Project number: 2018-091
Project Status:
Budget expenditure: $85,000.00
Principal Investigator: Michelle R. Heupel
Organisation: Sydney Institute of Marine Science (SIMS)
Project start/end date: 14 Jan 2019 - 29 Oct 2019


The Research Providers Network has identified a list of key commercial, recreational and TEP species in which movements and also residency may be key. The Integrated Marine Observing System Animal Tracking Facility (IMOS ATF) has been collecting data on a range of commercially and recreationally important fish species over the last decade. These data have not been analysed relevant to fishery management requirements at a national scale and there are potential coverage gaps which could provide data essential to management. Following a presentation by IMOS , the RPN agreed there was both an opportunity and a need to use these data to inform the national telemetry approach as well as provide updated, dynamic fish movement data to fishery managers. As marine environments continue to change, understanding the occurrence and movement of fish stocks will be crucial to effective and sustainable management.


1. Use existing national acoustic telemetry data to examine movement patterns and connectivity of priority species identified by the Fisheries Research Provider Network
2. Determine where the national array can be improved to produce data for use by regional and national fisheries managers
3. Provide a national-scale update on telemetry data for priority species and a proposal to improve the network to increase fisheries benefits of the national tracking scheme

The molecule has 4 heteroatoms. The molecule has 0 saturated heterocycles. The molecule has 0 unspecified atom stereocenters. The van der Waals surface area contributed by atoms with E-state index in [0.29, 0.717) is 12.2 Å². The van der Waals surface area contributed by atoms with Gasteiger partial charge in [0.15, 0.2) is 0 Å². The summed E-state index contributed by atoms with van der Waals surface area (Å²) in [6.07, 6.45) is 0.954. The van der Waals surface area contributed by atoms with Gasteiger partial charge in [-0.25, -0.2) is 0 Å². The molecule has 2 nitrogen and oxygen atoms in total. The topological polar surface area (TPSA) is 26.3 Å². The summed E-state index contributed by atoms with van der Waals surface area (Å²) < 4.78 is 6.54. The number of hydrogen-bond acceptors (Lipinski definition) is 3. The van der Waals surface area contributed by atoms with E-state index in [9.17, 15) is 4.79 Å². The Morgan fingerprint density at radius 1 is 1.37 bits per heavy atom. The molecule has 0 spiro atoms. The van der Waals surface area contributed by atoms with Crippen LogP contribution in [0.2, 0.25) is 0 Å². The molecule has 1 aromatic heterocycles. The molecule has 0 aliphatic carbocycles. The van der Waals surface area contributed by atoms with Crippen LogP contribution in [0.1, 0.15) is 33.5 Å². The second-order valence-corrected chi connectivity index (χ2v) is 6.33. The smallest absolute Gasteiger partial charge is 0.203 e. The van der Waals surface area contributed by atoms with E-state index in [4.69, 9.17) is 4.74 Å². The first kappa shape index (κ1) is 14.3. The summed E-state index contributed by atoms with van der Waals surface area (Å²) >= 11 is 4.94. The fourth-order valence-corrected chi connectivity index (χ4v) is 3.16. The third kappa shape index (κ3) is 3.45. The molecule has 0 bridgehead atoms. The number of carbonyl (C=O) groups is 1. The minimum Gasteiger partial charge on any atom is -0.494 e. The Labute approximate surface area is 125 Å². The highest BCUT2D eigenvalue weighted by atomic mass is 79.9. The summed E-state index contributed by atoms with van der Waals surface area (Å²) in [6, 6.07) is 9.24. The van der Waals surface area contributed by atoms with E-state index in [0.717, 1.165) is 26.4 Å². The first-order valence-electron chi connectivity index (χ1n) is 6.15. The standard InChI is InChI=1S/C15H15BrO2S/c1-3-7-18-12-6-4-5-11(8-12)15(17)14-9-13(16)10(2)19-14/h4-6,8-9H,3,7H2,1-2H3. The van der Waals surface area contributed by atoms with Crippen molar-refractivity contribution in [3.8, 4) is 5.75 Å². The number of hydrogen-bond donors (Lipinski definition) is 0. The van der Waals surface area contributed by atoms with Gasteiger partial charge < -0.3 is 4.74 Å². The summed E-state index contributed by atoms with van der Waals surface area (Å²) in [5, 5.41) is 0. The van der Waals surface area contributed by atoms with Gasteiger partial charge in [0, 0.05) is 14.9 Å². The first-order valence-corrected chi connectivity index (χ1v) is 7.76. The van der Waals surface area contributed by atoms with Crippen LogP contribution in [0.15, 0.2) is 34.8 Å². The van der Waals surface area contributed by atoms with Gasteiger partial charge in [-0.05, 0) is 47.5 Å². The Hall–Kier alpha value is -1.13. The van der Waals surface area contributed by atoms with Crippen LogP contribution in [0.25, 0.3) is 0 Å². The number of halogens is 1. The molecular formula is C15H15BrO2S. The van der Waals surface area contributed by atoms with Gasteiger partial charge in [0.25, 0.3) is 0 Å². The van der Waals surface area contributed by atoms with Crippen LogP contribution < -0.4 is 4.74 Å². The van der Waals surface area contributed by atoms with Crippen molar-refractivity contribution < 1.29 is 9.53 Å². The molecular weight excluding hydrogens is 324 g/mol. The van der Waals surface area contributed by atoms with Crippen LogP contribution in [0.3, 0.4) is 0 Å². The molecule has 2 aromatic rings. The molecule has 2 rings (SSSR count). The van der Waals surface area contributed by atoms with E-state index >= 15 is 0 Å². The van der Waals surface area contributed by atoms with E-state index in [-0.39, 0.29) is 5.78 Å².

Final report

ISBN: 978-0-646-80857-4
Authors: Michelle Heupel Robert Harcourt Fabrice Jaine David Smith
Final Report • 2019-10-24 • 6.58 MB


In this FRDC project, a team from Integrated Marine Observing System Animal Tracking Facility (IMOS ATF), in coordination with state and federal agencies and the Fisheries and Aquaculture Research Providers Network (RPN) met. They systematically reconfigured the IMOS ATF national network to improve the servicing of information needs for state and federal fisheries managers of Australia’s commercial and recreational fish species and for Threatened, Endangered and Protected species.
In 2018, the Fisheries and Aquaculture Research Providers Network (RPN) identified the need for sustained observing of marine species of national relevance and produced an agreed list of key marine species for which movement and residency data would improve current understanding of populations and stock structure. Accordingly, this project aimed to assess the utility of the IMOS ATF national dataset for informing spatial management of the commercially and recreationally important fish species, as well as threatened, endangered or protected species, identified by the RPN.
This project had three phases, a workshop to review the current state of the network and discuss potential analyses, a second stage where the proposed reconfiguration of the IMOS acoustic receiver array and analysis started at workshop one would be completed and matured, and a final workshop where state agencies would be consulted about implementing programs using the reconfigured network. In addition, analyses of existing data holdings were completed to determine national scales of movement of tracked individuals and examine connectivity of populations among receiver installations based on network analysis.
The revised IMOS ATF network is designed to cover areas of coast likely to be used by priority species identified by the RPN, including chokepoints previously not covered. The priority species are all subject to management by state and federal agencies and if these agencies undertake tagging of the relevant species, they should have significantly improved data upon which to base their decision making.

Related research


Tuna Champions v2.0: Bluefin and beyond

1. Deliver an education program and communication strategy focusing on responsible fishing practices within the recreational sector and educating grass-roots fishers on best practices around all aspects of their interactions with key tuna species in Australia.
Institute for Marine and Antarctic Studies (IMAS) Hobart